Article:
Our Views: Council gives SHINE a pass
We called on the Janesville City Council last week to scrutinize SHINE Medical Technologies' request for more public money as part of a tax increment financing deal, but members largely played cheerleaders for the project during Monday's meeting.
They sidestepped the issue of whether SHINE's proposal is even financially feasible given what we know about investors' tepid support and the project's escalating cost. A SHINE official attended Monday's meeting, but only Council President Doug Marklein asked him a question, and not a probing one. Marklein and other members seem largely unfazed by SHINE's continued delays and missed benchmarks.
Economic Development Director Gale Price now says the project's construction price tag has reached about $180 million, though SHINE says the number is “significantly lower.” The construction cost started out at $100 million. Regardless of the construction amount, there's millions of additional dollars in permitting and regulatory costs.
Meanwhile, The Gazette has learned SHINE spent $250,000 over the past year on lobbying at the federal level, and some of those efforts appear directed at securing more federal dollars for SHINE's Janesville project.
At Monday's meeting, members seemed more interested in justifying their votes to expand the SHINE deal than they did in asking difficult questions. Some council members acted as if it's none of their business whether SHINE can raise the funds to build a project whose start date has been pushed out from 2016 to 2020.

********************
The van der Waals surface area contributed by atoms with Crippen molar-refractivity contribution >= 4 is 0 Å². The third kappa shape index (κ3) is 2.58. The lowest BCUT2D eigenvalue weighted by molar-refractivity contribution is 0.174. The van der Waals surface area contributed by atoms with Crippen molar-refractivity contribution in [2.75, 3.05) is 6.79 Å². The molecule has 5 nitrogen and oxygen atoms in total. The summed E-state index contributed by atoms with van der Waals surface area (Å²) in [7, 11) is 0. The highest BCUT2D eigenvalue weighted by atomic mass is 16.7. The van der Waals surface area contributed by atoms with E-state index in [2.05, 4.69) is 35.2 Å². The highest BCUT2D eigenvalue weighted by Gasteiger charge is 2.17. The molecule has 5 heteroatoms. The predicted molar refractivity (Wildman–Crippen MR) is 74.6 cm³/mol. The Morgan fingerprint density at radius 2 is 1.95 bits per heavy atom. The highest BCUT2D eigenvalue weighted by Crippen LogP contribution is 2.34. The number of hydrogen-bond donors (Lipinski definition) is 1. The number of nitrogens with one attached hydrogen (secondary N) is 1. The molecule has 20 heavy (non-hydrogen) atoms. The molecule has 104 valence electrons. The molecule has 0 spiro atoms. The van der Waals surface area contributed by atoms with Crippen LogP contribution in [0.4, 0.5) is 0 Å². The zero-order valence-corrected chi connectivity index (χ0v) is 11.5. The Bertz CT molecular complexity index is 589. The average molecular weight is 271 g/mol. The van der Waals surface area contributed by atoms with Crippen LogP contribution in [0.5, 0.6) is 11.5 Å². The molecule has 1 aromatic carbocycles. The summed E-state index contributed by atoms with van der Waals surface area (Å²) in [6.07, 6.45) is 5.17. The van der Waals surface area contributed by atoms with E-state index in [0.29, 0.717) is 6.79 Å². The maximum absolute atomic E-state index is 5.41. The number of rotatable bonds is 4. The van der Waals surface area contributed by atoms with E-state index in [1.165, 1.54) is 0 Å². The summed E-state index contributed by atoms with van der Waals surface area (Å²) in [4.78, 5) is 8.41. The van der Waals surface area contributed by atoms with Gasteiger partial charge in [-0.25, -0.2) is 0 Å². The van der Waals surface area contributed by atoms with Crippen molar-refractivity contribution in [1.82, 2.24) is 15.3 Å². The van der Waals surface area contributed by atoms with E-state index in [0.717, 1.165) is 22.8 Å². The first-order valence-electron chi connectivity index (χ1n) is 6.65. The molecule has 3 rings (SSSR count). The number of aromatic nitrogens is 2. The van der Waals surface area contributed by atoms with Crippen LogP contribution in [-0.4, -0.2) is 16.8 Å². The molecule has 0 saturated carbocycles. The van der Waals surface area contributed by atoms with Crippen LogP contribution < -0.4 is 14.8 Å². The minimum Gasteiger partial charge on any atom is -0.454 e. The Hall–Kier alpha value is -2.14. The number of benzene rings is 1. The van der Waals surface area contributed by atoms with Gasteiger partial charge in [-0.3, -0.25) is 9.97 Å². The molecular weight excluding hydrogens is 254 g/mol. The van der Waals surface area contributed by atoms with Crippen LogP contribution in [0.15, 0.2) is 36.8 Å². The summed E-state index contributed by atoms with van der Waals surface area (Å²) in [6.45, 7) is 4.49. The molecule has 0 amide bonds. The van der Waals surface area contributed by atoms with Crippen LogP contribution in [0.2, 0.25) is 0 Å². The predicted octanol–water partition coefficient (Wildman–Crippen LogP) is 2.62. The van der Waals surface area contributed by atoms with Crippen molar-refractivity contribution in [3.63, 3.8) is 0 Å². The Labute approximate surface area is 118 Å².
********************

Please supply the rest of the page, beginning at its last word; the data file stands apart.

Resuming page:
It's only somewhat reassuring the city council set a 2022 deadline to break ground on the project (a 2020 deadline if SHINE has its investors and permits lined up) because the council could easily push back that deadline at SHINE's request.
Thus far, taxpayers haven't lost money on the project. About $1 million has gone toward equipping the site with utilities, which presumably any business could use at some point. The real danger, which Price acknowledged at Monday's meeting, is at the moment SHINE begins construction and receives the TIF incentives.
“It's inherent that the economic development team and our outside counsel make sure that they are fully funded and ready to go. As long as they get through that construction and start operations, it pans out,” Price explained. “If they don't because I don't do something right or we miss something in the agreement or whatever that is, then we have a problem. So I'm telling you that's going to be on my back.”
Well, he's not quite right. If this project fails or somehow punishes taxpayers, that's on the entire city council. This is no longer a situation in which council members can claim in retrospect they didn't know any better. Lots of hints are being dropped that the SHINE project isn't playing out as originally advertised.
Of course, it's possible SHINE could prove the skeptics wrong. But from what we gather, SHINE has raised only a fraction of what it needs to break ground nearly five years after it struck its TIF deal with the city.
That the city has structured the TIF deal to minimize taxpayer losses should not alone justify the city's indefinite commitment. The council must consider, too, opportunity cost. In pouring its time and energy into a delayed project, the city could be missing other opportunities to develop the SHINE site—prime real estate adjacent to an airport on the city's south side.
The council's failure to press SHINE on the details of its fundraising plans means the council in the future will have no real idea whether SHINE is any closer to reaching its financing goals. This council is simply taking SHINE at its word, and that's not enough.